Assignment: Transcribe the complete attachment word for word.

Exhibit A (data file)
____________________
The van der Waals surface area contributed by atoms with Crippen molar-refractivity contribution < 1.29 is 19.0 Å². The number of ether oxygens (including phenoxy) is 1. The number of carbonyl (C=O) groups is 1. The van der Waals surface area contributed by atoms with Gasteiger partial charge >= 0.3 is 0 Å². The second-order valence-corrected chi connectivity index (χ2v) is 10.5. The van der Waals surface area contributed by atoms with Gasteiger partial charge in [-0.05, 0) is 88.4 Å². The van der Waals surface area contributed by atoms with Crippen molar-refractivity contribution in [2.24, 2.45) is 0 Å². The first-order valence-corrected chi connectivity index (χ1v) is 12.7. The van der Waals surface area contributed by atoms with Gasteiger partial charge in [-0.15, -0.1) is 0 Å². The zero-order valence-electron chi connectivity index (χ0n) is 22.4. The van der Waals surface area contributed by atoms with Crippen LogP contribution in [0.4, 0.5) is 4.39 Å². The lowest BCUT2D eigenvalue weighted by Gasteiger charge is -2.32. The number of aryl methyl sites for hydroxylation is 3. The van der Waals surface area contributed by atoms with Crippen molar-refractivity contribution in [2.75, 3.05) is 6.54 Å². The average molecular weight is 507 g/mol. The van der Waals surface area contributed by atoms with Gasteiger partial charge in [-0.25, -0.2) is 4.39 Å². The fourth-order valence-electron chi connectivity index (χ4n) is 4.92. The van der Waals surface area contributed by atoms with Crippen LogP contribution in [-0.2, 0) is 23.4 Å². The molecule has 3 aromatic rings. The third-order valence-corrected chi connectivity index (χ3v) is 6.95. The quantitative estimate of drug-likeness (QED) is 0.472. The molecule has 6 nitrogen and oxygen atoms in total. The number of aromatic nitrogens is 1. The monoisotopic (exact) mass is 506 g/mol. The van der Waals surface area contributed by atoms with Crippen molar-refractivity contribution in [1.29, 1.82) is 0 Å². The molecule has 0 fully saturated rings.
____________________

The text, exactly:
The van der Waals surface area contributed by atoms with Crippen molar-refractivity contribution < 1.29 is 19.0 Å². The number of ether oxygens (including phenoxy) is 1. The number of carbonyl (C=O) groups is 1. The van der Waals surface area contributed by atoms with Gasteiger partial charge >= 0.3 is 0 Å². The second-order valence-corrected chi connectivity index (χ2v) is 10.5. The van der Waals surface area contributed by atoms with Gasteiger partial charge in [-0.05, 0) is 88.4 Å². The van der Waals surface area contributed by atoms with Crippen molar-refractivity contribution in [2.24, 2.45) is 0 Å². The first-order valence-corrected chi connectivity index (χ1v) is 12.7. The van der Waals surface area contributed by atoms with Gasteiger partial charge in [-0.15, -0.1) is 0 Å². The zero-order valence-electron chi connectivity index (χ0n) is 22.4. The van der Waals surface area contributed by atoms with Crippen LogP contribution in [0.4, 0.5) is 4.39 Å². The lowest BCUT2D eigenvalue weighted by Gasteiger charge is -2.32. The number of aryl methyl sites for hydroxylation is 3. The van der Waals surface area contributed by atoms with Crippen molar-refractivity contribution in [2.75, 3.05) is 6.54 Å². The average molecular weight is 507 g/mol. The van der Waals surface area contributed by atoms with Gasteiger partial charge in [-0.25, -0.2) is 4.39 Å². The fourth-order valence-electron chi connectivity index (χ4n) is 4.92. The van der Waals surface area contributed by atoms with Crippen LogP contribution in [-0.2, 0) is 23.4 Å². The molecule has 3 aromatic rings. The third-order valence-corrected chi connectivity index (χ3v) is 6.95. The quantitative estimate of drug-likeness (QED) is 0.472. The molecule has 6 nitrogen and oxygen atoms in total. The number of aromatic nitrogens is 1. The monoisotopic (exact) mass is 506 g/mol. The van der Waals surface area contributed by atoms with Crippen molar-refractivity contribution in [1.29, 1.82) is 0 Å². The molecule has 0 fully saturated rings.